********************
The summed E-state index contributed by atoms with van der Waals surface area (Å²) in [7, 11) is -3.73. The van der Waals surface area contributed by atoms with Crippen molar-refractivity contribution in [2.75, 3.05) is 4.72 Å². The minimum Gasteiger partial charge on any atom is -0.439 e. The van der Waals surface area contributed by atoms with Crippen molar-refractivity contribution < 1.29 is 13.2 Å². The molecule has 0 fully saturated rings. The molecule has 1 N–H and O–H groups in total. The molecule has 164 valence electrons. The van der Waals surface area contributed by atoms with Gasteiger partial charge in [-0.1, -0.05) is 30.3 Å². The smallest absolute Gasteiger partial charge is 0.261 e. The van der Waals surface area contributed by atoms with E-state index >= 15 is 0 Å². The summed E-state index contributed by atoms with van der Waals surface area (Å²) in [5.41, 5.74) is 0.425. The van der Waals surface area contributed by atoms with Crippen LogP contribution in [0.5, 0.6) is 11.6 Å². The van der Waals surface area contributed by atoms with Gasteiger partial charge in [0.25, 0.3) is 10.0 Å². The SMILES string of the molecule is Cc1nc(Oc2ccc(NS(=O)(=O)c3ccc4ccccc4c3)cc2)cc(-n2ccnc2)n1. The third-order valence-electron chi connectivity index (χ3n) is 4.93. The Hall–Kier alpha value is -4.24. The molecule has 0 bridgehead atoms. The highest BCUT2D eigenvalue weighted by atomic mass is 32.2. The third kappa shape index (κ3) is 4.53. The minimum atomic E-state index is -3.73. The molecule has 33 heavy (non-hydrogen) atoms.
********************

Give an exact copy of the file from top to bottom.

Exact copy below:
The summed E-state index contributed by atoms with van der Waals surface area (Å²) in [7, 11) is -3.73. The van der Waals surface area contributed by atoms with Crippen molar-refractivity contribution in [2.75, 3.05) is 4.72 Å². The minimum Gasteiger partial charge on any atom is -0.439 e. The van der Waals surface area contributed by atoms with Crippen molar-refractivity contribution < 1.29 is 13.2 Å². The molecule has 0 fully saturated rings. The molecule has 1 N–H and O–H groups in total. The molecule has 164 valence electrons. The van der Waals surface area contributed by atoms with Gasteiger partial charge in [-0.1, -0.05) is 30.3 Å². The smallest absolute Gasteiger partial charge is 0.261 e. The van der Waals surface area contributed by atoms with E-state index >= 15 is 0 Å². The summed E-state index contributed by atoms with van der Waals surface area (Å²) in [5.41, 5.74) is 0.425. The van der Waals surface area contributed by atoms with Crippen LogP contribution in [0.5, 0.6) is 11.6 Å². The van der Waals surface area contributed by atoms with Gasteiger partial charge in [0.25, 0.3) is 10.0 Å². The SMILES string of the molecule is Cc1nc(Oc2ccc(NS(=O)(=O)c3ccc4ccccc4c3)cc2)cc(-n2ccnc2)n1. The third-order valence-electron chi connectivity index (χ3n) is 4.93. The Hall–Kier alpha value is -4.24. The molecule has 0 bridgehead atoms. The highest BCUT2D eigenvalue weighted by atomic mass is 32.2. The third kappa shape index (κ3) is 4.53. The minimum atomic E-state index is -3.73. The molecule has 33 heavy (non-hydrogen) atoms.